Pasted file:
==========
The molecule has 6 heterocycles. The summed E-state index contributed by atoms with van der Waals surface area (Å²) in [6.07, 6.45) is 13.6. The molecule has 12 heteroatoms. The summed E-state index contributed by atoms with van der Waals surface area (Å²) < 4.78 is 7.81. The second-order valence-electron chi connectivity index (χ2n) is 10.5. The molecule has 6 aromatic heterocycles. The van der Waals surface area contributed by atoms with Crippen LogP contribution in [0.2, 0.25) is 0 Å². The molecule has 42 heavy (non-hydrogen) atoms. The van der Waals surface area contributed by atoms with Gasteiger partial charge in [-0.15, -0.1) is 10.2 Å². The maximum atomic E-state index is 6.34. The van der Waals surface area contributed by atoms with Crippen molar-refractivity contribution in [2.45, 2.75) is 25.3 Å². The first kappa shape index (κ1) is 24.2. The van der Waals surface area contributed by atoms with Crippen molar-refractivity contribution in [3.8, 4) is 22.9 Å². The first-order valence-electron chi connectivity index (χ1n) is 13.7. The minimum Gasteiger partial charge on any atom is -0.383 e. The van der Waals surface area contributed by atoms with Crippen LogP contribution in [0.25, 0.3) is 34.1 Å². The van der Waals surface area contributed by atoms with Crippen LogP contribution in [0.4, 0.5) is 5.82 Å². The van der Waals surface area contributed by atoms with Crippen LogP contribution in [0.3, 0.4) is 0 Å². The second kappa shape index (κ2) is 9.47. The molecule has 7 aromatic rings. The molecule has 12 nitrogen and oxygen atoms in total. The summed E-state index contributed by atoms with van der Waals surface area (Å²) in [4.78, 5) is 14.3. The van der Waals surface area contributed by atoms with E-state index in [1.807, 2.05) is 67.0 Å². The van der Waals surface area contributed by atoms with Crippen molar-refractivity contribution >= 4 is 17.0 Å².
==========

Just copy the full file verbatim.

The molecule has 6 heterocycles. The summed E-state index contributed by atoms with van der Waals surface area (Å²) in [6.07, 6.45) is 13.6. The molecule has 12 heteroatoms. The summed E-state index contributed by atoms with van der Waals surface area (Å²) < 4.78 is 7.81. The second-order valence-electron chi connectivity index (χ2n) is 10.5. The molecule has 6 aromatic heterocycles. The van der Waals surface area contributed by atoms with Crippen LogP contribution in [0.2, 0.25) is 0 Å². The molecule has 42 heavy (non-hydrogen) atoms. The van der Waals surface area contributed by atoms with Gasteiger partial charge in [-0.15, -0.1) is 10.2 Å². The maximum atomic E-state index is 6.34. The van der Waals surface area contributed by atoms with Crippen molar-refractivity contribution in [2.45, 2.75) is 25.3 Å². The first kappa shape index (κ1) is 24.2. The van der Waals surface area contributed by atoms with Crippen molar-refractivity contribution in [3.8, 4) is 22.9 Å². The first-order valence-electron chi connectivity index (χ1n) is 13.7. The minimum Gasteiger partial charge on any atom is -0.383 e. The van der Waals surface area contributed by atoms with Crippen LogP contribution in [0.25, 0.3) is 34.1 Å². The van der Waals surface area contributed by atoms with Crippen LogP contribution in [0.4, 0.5) is 5.82 Å². The van der Waals surface area contributed by atoms with Crippen LogP contribution in [0.3, 0.4) is 0 Å². The second kappa shape index (κ2) is 9.47. The molecule has 7 aromatic rings. The molecule has 12 nitrogen and oxygen atoms in total. The summed E-state index contributed by atoms with van der Waals surface area (Å²) in [4.78, 5) is 14.3. The van der Waals surface area contributed by atoms with E-state index in [1.807, 2.05) is 67.0 Å². The van der Waals surface area contributed by atoms with Crippen molar-refractivity contribution >= 4 is 17.0 Å².